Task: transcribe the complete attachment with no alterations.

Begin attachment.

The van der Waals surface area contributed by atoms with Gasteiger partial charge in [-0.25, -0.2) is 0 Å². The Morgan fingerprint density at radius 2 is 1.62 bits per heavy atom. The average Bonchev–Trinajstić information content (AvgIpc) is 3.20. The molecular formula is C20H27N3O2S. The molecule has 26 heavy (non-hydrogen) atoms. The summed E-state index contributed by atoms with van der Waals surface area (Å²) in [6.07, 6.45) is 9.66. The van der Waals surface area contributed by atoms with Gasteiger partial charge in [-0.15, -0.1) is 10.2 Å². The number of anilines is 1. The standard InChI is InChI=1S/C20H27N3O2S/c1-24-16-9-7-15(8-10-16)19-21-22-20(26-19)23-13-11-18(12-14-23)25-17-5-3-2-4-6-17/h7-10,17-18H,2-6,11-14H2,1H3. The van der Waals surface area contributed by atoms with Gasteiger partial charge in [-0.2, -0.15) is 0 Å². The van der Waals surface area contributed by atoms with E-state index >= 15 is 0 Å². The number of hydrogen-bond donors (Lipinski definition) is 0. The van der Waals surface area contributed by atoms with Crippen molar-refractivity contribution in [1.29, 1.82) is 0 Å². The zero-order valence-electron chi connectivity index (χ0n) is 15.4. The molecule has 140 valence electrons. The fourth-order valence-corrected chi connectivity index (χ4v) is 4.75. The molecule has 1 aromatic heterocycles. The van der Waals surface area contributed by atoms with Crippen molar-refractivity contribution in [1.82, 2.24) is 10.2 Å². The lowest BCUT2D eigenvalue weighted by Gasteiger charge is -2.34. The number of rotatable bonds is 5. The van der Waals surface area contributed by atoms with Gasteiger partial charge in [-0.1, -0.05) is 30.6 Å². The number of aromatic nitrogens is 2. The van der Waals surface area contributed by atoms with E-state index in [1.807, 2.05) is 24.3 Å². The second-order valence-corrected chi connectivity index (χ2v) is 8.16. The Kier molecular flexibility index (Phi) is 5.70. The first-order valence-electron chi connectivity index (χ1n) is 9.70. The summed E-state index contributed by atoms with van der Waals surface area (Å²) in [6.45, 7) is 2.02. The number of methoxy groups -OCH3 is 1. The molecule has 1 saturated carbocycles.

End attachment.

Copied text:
The van der Waals surface area contributed by atoms with Gasteiger partial charge in [-0.25, -0.2) is 0 Å². The Morgan fingerprint density at radius 2 is 1.62 bits per heavy atom. The average Bonchev–Trinajstić information content (AvgIpc) is 3.20. The molecular formula is C20H27N3O2S. The molecule has 26 heavy (non-hydrogen) atoms. The summed E-state index contributed by atoms with van der Waals surface area (Å²) in [6.07, 6.45) is 9.66. The van der Waals surface area contributed by atoms with Gasteiger partial charge in [-0.15, -0.1) is 10.2 Å². The number of anilines is 1. The standard InChI is InChI=1S/C20H27N3O2S/c1-24-16-9-7-15(8-10-16)19-21-22-20(26-19)23-13-11-18(12-14-23)25-17-5-3-2-4-6-17/h7-10,17-18H,2-6,11-14H2,1H3. The van der Waals surface area contributed by atoms with Gasteiger partial charge in [-0.2, -0.15) is 0 Å². The van der Waals surface area contributed by atoms with E-state index >= 15 is 0 Å². The number of hydrogen-bond donors (Lipinski definition) is 0. The van der Waals surface area contributed by atoms with Crippen molar-refractivity contribution in [1.29, 1.82) is 0 Å². The zero-order valence-electron chi connectivity index (χ0n) is 15.4. The molecule has 140 valence electrons. The fourth-order valence-corrected chi connectivity index (χ4v) is 4.75. The molecule has 1 aromatic heterocycles. The van der Waals surface area contributed by atoms with Crippen molar-refractivity contribution in [1.82, 2.24) is 10.2 Å². The lowest BCUT2D eigenvalue weighted by Gasteiger charge is -2.34. The number of rotatable bonds is 5. The van der Waals surface area contributed by atoms with Gasteiger partial charge in [-0.1, -0.05) is 30.6 Å². The number of aromatic nitrogens is 2. The van der Waals surface area contributed by atoms with E-state index in [1.807, 2.05) is 24.3 Å². The second-order valence-corrected chi connectivity index (χ2v) is 8.16. The Kier molecular flexibility index (Phi) is 5.70. The first-order valence-electron chi connectivity index (χ1n) is 9.70. The summed E-state index contributed by atoms with van der Waals surface area (Å²) in [6.45, 7) is 2.02. The number of methoxy groups -OCH3 is 1. The molecule has 1 saturated carbocycles.